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제목 Smart buildings that predict your group activities: new technology can revolutionize indoor conditions
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작성일 2020.02.19 15:39:53 조회수 38
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prof. 도시건축학부 김태완 교수님

Smart buildings that predict your group activities: new technology can revolutionize indoor conditions

 

Researchers at Incheon National University develop a framework for automatically detecting groups of people and recognizing group activities indoors. This could allow automatic building management systems to adjust building conditions to maximize the occupants’ satisfaction and save energy, aside from providing useful data to building managers about space usage.

 

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Detecting groups of people and recognizing different group activities indoors automatically is very challenging, but it could bring about many benefits to both building users and building managers. Photo courtesy: Shutterstock

 

Given that we spend over half of our lives indoors, enabling building management systems to automatically identify the activities of occupants can be beneficial for ensuring the best possible indoor environment while also maximizing energy savings. Although the field of human activity recognition has greatly advanced in the past decades thanks to progress in portable electronics, sensors, and artificial intelligence, most research has focused on identifying the activities of individuals instead of tackling the more complex problem of recognizing group activities.

 

In buildings where group activities are commonplace, detecting groups of people performing activities together and identifying their individual roles would allow us to automatically adjust conditions, such as lightning and temperature, and provide building managers with valuable data about space usage. However, group activity recognition is challenging; groups have to be correctly detected, and the system has to keep up with real-time variations in group size, interactions among members, and variations in the actions performed by each person.

 

To address this issue, researchers from Incheon National University recently developed a framework, called GADAR (Group Activity Detection And Recognition) that relies on sensor data from occupants’ smartphones and can accurately detect and identify group activities. This study is published in Building and Environment. The framework was designed to handle all the above-mentioned challenges. By reading sensor data from smartphones (accelerometer information, speech volume levels, and location, based on distance to Bluetooth beacons placed beforehand), a prototype implementation of GADAR could accurately identify and classify group activities in an educational building, such as attending class, group discussions, and seminars. “The GADAR framework achieved more than 89% accuracy in both group detection and group activity recognition,” states Prof. Tae Wan Kim, who led the research.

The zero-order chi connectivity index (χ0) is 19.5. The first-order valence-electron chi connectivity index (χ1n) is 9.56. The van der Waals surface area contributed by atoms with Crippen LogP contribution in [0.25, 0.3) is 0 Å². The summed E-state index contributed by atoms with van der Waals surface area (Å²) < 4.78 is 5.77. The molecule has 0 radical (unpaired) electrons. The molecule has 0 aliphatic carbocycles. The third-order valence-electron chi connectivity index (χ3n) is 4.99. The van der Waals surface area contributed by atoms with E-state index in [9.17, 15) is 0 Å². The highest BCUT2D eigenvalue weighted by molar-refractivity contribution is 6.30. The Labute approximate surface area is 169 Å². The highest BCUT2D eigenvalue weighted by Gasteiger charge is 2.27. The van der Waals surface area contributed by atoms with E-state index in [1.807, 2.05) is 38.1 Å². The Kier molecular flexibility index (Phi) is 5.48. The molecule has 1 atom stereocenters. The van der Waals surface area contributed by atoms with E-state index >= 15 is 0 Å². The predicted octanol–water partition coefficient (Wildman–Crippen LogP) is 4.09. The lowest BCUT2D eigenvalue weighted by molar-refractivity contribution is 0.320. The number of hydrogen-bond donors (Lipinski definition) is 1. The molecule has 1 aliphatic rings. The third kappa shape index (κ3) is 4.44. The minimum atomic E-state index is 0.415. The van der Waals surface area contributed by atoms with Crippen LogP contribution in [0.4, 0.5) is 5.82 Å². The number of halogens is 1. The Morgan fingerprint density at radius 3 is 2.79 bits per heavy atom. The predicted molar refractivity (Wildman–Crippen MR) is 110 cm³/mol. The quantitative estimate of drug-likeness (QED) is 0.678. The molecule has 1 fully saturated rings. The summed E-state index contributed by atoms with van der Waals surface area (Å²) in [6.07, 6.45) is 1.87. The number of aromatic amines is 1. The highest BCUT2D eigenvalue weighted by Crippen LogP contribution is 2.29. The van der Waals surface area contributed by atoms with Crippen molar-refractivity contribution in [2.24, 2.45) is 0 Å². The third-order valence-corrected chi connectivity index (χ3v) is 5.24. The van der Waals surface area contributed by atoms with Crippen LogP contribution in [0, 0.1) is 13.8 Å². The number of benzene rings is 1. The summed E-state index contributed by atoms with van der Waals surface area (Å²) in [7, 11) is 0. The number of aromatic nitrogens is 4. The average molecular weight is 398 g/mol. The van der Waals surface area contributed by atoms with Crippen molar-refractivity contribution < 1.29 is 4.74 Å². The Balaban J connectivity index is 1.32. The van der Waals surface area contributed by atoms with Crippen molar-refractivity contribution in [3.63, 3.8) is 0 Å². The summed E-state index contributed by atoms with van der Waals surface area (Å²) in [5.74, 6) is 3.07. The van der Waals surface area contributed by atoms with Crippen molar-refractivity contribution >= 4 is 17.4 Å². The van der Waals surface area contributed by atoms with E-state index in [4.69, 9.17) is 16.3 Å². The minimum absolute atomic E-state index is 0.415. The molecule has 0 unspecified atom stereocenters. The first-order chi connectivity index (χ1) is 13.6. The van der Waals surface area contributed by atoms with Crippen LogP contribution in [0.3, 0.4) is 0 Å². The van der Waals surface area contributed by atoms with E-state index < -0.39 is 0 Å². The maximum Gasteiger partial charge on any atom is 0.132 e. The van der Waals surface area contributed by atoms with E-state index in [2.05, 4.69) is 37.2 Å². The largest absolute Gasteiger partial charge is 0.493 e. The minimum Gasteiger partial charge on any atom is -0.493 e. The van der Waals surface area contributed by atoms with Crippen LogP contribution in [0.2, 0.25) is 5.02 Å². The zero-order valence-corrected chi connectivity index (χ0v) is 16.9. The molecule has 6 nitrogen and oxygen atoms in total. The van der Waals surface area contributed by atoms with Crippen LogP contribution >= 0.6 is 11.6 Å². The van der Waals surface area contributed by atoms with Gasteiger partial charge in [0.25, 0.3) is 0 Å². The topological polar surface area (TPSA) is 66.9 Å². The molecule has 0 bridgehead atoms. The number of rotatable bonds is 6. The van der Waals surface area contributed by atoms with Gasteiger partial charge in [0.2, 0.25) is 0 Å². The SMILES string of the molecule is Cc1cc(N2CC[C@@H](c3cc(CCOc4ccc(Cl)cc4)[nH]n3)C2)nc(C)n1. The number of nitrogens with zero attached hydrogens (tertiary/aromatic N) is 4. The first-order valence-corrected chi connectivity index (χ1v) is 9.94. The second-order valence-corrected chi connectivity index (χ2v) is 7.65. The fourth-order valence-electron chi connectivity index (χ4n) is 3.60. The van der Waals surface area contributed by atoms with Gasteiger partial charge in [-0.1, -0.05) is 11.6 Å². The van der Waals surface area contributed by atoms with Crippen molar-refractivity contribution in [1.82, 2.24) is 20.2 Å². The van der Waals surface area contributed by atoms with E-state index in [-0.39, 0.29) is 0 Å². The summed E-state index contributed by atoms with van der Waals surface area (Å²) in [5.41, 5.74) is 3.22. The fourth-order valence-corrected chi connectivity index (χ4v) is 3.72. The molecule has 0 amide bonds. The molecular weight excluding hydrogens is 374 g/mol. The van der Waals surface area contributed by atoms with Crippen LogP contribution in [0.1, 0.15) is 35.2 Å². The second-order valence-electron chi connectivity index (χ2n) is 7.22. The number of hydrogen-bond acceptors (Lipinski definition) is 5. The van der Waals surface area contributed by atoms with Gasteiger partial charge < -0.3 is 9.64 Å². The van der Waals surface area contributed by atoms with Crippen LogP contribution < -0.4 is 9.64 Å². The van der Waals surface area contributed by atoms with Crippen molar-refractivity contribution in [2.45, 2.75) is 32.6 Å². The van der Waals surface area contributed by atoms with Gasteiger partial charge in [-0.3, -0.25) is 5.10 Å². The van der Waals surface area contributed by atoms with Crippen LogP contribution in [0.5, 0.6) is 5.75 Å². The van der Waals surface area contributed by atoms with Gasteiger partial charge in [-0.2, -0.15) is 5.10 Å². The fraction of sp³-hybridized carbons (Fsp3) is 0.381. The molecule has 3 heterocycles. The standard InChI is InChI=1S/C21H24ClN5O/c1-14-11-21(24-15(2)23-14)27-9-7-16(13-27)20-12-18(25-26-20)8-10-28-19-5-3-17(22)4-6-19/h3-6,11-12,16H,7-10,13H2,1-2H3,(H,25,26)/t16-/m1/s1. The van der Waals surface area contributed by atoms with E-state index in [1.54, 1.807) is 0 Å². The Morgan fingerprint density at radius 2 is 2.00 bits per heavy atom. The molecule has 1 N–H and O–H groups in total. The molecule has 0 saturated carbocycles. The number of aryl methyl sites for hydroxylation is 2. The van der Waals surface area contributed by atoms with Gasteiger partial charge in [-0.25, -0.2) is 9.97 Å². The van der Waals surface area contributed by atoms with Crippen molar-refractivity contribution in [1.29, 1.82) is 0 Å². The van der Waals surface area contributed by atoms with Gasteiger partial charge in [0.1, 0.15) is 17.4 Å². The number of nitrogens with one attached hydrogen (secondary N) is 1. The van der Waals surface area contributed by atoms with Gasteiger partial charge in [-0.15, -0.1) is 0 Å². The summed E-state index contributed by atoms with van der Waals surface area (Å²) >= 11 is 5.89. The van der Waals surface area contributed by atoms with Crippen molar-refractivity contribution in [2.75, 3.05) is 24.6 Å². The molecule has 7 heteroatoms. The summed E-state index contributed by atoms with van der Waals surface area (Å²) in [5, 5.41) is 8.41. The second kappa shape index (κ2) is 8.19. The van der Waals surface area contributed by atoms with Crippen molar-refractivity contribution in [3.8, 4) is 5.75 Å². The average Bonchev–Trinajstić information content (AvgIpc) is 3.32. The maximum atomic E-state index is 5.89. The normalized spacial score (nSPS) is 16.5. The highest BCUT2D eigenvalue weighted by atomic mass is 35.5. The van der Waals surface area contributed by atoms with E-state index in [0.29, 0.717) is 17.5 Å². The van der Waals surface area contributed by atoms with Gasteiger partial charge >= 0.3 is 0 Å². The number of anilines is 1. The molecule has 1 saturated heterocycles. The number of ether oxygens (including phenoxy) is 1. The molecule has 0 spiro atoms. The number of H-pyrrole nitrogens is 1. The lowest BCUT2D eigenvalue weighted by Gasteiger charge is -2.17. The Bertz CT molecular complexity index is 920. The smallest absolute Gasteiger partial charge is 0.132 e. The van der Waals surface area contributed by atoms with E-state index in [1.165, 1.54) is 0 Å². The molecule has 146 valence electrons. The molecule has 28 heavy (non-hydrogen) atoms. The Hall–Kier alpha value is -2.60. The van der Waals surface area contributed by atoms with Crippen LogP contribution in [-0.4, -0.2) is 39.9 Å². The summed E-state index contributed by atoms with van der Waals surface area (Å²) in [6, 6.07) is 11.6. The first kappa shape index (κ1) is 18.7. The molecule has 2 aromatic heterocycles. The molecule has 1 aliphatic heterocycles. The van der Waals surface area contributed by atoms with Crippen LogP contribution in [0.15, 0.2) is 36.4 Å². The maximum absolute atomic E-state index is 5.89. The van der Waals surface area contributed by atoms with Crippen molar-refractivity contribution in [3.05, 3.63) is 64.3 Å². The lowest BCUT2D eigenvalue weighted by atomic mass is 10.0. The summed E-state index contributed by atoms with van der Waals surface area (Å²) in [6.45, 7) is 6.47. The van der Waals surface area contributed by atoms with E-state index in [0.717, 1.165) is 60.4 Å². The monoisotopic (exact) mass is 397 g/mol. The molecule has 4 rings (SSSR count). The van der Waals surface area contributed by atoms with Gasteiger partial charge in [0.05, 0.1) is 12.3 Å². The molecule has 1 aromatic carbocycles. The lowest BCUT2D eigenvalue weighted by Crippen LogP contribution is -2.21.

The results of this study could help guide the development of GAR systems for a variety of buildings and group activities to expand the possible applications. “GADAR could enable building management systems to be aware of diverse occupant activities without human intervention and control indoor environments to maximize occupant satisfaction,” concludes Prof. Kim. Such systems could also prove useful for automatically managing groups of people during emergency situations. Considering how attractive such premises are, researchers will have to keep developing and improving GAR systems so that smart buildings become a reality.

 

 

Reference

Authors:

Hao Chena, Seung Hyun Chab and Tae Wan Kima*

Title of original paper:

A framework for group activity detection and recognition using smartphone sensors and beacons

Journal:

Building and Environment

DOI:

https://doi.org/10.1016/j.buildenv.2019.05.016

Affiliations:

1Division of Architecture and Urban Design, Incheon National University  

2Department of Interior Architecture Design, Hanyang University  

 

*Corresponding author’s email: taewkim@inu.ac.kr

 

 

About Incheon National University

Incheon National University (INU) is a comprehensive, student-focused university. It was founded in 1979 and given university status in 1988. One of the largest universities in South Korea, it houses nearly 14,000 students and 500 faculty members. In 2010, INU merged with Incheon City College to expand capacity and open more curricula. With its commitment to academic excellence and an unrelenting devotion to innovative research, INU offers its students real-world internship experiences. INU not only focuses on studying and learning but also strives to provide a supportive environment for students to follow their passion, grow, and, as their slogan says, be INspired.

 

Website: /mbshome/mbs/inuengl/index.html

 

About the author

Tae Wan Kim is an assistant professor at the Division of Architecture and Urban Design, Incheon National University. He received his PhD degree in the Department of Civil and Environmental Engineering from Stanford University. He is interested in evaluating/forecasting the project, organization, and product performance using virtual design and construction and enlightening behavior of humans in construction process and product use.

 

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